The Winner’s Crime by Marie Rutkoski

winner's crime

I was given an ARC of this book.

Spoiler alert for the first book. If you have not read The Winner’s Curse but plan to, stop here!

4 out of 5 stars.

Utterly fantastic and exciting! The Winner’s Trilogy (of which this is the second) is a love story that starts out between an aristocrat of a warlike empire and a slave of the defeated lands they both live in. The first book struggles with the ethics of slavery, just war, and what honour and loyalty someone owes to their people. In the end of the first book, Kestrel escapes to the capital of the Empire and becomes engaged to the heir in exchange for the Emperor offering the revolting slaves of her homeland a treaty instead of just wiping them out. The second novel starts with Kestrel living in the Empire’s capital under the sinister eye of the tyrannical Emperor, and Arin, the former slave turned governor, trying to keep his people alive under the new treaty.

The plot of this second book was more engaging for me than that second, because instead of pondering the ethics of slavery (something most of us have already figured out), it moves into the political intrigue of a large court and Empire. For those that like the political machinations of Game of Thrones, but hate memorizing all the 100’s of characters, think of this as a toned-down version. Just as good plot-wise, but you don’t need to keep a cheat-sheet on your person to cope with the sheer amount of proper nouns Martin throws at his fans. There are spies and plots, and spies plotting, and spies spying on plots and other spies. It is really good!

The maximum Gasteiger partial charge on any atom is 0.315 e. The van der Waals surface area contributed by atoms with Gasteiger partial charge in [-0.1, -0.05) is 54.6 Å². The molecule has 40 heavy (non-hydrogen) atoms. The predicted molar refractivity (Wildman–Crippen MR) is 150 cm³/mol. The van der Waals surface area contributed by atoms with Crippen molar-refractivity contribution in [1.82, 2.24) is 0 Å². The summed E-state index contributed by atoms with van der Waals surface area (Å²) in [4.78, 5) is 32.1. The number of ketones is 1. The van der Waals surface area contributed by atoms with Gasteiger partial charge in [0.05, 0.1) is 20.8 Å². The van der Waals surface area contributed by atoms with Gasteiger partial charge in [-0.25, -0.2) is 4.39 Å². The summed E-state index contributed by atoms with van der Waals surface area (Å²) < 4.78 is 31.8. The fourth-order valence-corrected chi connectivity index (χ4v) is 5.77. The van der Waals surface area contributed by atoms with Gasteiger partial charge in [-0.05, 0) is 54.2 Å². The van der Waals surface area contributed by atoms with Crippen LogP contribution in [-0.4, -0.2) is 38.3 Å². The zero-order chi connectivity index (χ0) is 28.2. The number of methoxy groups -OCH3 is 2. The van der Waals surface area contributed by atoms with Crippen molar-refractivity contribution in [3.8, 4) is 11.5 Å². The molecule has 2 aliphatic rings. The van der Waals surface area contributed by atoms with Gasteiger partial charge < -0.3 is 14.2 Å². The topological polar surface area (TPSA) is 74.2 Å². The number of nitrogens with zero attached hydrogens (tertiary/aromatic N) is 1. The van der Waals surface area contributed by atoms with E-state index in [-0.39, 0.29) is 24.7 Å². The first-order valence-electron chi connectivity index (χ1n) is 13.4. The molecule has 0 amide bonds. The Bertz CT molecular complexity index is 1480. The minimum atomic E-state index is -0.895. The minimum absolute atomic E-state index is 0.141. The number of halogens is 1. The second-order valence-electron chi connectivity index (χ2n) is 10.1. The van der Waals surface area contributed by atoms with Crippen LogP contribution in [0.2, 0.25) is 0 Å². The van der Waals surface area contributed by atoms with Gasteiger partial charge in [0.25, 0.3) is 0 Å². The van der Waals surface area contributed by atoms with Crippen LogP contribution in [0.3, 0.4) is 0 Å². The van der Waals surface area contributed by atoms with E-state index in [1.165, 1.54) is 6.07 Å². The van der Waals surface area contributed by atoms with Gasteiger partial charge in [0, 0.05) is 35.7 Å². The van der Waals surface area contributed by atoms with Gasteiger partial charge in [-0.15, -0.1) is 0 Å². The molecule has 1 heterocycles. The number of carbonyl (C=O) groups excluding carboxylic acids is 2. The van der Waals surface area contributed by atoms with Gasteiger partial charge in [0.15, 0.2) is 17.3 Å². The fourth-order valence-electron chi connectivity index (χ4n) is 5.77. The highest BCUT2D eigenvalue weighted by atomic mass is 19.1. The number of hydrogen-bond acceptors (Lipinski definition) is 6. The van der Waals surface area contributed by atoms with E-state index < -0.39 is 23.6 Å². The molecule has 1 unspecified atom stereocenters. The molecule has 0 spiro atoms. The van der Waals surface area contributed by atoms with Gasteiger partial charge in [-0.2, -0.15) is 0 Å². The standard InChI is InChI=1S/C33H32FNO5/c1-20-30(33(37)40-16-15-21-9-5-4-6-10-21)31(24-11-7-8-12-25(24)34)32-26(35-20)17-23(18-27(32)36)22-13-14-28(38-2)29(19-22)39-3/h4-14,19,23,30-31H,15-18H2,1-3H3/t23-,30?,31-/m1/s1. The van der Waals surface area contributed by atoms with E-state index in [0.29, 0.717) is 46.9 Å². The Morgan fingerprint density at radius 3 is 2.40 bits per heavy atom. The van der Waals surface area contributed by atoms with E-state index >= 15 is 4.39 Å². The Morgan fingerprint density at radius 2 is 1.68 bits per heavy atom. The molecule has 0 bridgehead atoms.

Kestrel and Arin’s relationship becomes more complicated now that she is engaged, but is still a large point in the books. Like in the first book, Kestrel still has to navigate her love for Arin, her sympathy for the slaves, and her affection and need for approval from her father. She grows a lot as a character as her role in life changes from daughter of a general to future Empress. Fans of Graceling by Kristin Cashore should check this read out, as it has a similar political feel and strong lead characters. Definitely an extremely strong second novel in the series.

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